## Tutorial 1: Basic Propositional Logic — 20 min

Propositional logic is one of the simplest logical formalisms, which makes a good starting point to get into Redlog.### Domain Selection

```
Reduce (Free CSL version), 19-Aug-15 ...
1: rlset boolean;
*** turned off switch lower
{}{}
2: on rlpcprint;
```

We use rlset to select the relevant
domain, which is called *boolean*. We could also have used its short
name *B*. As a side effect, rlset has
auto-loaded the Redlog package and the relevant domain modules. Functions
with one argument do not require parentheses. On the other hand,
functions with no arguments require an empty pair of parentesis.

The printed message indicates that Reduce has been put into case-sensitive
mode. Note that 3 asterisks "`***`

" indicate an informative
message. In contrast, 5 asterisks "`*****`

" would indicate an
error. The return value of rlset is the
previous domain, which is empty here, because we just started in a fresh
session.

Turning on the switch rlpcprint will allow us to use upper case letters as propositional variables and to ignore the formal construction of propositional logic on the basis of the underlying first-order framework with our first steps here.

### Formula Input

```
3: phi := A or A and B and C;
phi := A or (A and B and C)φ := A ∨ (A ∧ B ∧ C)
4: psi := phi or B and not C and D or false;
psi := (A or (A and B and C)) or (B and not(C) and D) or falseψ := (A ∨ (A ∧ B ∧ C)) ∨ (B ∧ ¬ (C) ∧ D) ∨ false
```

With the definition of `phi`

notice that the operator
and takes precedence over the operator
or. The existing formula `phi`

is reused for defining `psi`

. It is important to understand
that the propositional constants and operators serve as constructors.
There are no implicit logical simplifications. Nevertheless
some *evaluation* takes place here. For instance,
redefining `phi`

would not affect the
existing `psi`

.

### Counting and Analyzing

```
5: length psi;
3
6: part(psi, 1, 2);
A and B and C
7: rlatnum psi;
7
8: rlatl psi;
{A,B,C,D}
9: rlatml psi;
{{A,2},{B,2},{C,2},{D,1}}
```

The length of a formula is the number of arguments of its toplevel operator, which is or here. Since length is a standard Reduce function, it is not prefixed with "rl."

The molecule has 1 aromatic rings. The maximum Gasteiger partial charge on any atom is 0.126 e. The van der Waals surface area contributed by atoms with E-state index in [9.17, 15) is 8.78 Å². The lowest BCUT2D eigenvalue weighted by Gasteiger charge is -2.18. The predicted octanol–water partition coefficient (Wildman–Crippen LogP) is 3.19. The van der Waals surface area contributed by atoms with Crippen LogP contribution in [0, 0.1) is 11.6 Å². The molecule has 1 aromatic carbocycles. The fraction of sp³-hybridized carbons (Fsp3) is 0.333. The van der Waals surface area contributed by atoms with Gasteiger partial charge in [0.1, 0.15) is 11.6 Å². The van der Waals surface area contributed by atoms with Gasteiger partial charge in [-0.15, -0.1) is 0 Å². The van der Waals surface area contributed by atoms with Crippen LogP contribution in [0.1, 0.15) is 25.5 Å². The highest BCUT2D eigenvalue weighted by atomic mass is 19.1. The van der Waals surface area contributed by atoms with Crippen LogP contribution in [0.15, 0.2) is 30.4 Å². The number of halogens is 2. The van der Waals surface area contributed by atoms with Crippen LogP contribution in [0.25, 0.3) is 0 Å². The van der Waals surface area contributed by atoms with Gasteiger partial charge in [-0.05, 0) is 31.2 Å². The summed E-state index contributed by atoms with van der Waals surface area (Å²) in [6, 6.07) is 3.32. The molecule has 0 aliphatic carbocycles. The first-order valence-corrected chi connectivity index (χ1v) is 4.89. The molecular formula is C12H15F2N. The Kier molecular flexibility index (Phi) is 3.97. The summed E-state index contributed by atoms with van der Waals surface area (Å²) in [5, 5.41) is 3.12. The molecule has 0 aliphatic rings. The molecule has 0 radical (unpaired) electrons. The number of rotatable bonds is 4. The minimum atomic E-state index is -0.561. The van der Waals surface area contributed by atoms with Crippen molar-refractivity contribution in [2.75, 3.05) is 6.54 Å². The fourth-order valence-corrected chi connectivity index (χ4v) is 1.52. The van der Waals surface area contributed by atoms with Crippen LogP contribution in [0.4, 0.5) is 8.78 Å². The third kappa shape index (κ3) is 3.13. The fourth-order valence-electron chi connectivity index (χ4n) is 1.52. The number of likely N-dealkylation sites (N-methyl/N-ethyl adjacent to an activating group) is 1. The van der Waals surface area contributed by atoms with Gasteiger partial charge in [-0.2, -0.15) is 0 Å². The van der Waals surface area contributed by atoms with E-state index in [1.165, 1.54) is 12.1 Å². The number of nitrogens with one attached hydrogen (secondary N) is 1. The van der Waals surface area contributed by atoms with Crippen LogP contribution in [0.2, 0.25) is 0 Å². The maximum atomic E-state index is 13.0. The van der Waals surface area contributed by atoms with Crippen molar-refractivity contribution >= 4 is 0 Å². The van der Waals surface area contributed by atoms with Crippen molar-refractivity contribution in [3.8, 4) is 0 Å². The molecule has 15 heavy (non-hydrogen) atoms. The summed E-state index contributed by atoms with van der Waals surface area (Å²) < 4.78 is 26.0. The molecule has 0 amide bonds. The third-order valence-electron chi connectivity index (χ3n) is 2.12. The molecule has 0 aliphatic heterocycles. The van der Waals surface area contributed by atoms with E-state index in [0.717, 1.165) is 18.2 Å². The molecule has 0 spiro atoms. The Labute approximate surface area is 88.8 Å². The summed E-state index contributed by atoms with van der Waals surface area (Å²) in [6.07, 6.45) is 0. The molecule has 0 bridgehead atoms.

The function part takes an arbitrary number of arguments, which give the path to a subformula. The path can end with \(0\), which denotes the corresponding operator.

rlatnum counts the number of atoms with
multiplicities, which is quite a good measure for the size of a formula.
rlatl gives the list of atoms without
multiplicities, while rlatml returns
a *multiplicity list* associating with each atom the number of its
occurrences.

### Normal Forms and Simplification

```
10: rlsimpl psi;
A or (B and not(C) and D)
11: rlcnf psi;
(A or B) and (A or not(C)) and (A or D)
12: rlnnf not(A and B or not(not C and D));
(not(A) or not(B)) and (not(C) and D)
```

In all domains rlsimpl is the standard simplifier. While for some domains sophisticated simplification techniques might not terminate within reasonable time, rlsimpl generally provides a good tradeoff between efficiency and quality of results. In our example the output happens to be in disjunctive normal form.

rlcnf explicitly computes a conjunctive
normal form. Such normal form computations, like many other Redlog
functions, implicitly apply the standard simplifier in the end. Of course,
there is also rldnf available.
rlnnf computes a *negation normal form*
moving all logical negations towards the atoms.

### Satisfiability and Quantifier Elimination

```
13: rlqe rlex psi;
true
14: rlqe rlall psi;
false
15: rlqe all(a, ex(b, all({c, d}, psi)));
false
16: rlqe all(a, ex(b, psi));
not(C) and D
```

We first solve a classical satisfiability (SAT) problem by using the
existential closure rlex to existentially
quantify all variables occurring in `psi`

and then applying
quantifier elimination to compute a quantifier-free equivalent.
Analogously, universal quantification can be used to decide validity
without explicit reduction to satisfiability via negation.

We can also solve quantified Boolean formula (QBF) problems by making the quantification explicit using the first-order quantifiers ex and rlall. Their first argument is either a variable or a list of variables, which is expanded into several nested quantifiers. The quantifiers require the variables in their first argument to be lower case while the propositional variables establishing atoms must be upper case. Let us not go into detail about this here.

Finally, we can go beyond QBF by even leaving some variables unquantified. The elimination result is then not necessarily true or false but a necessary and sufficient condition in those unquantified variables.

### References

- A. Seidl and T. Sturm. Boolean quantification in a first-order context. Proc. CASC 2003. Technische Universität München, Germany, 2003.
- T. Sturm and C. Zengler. Parametric quantified SAT solving. Proc. ISSAC 2010. ACM Press, 2010.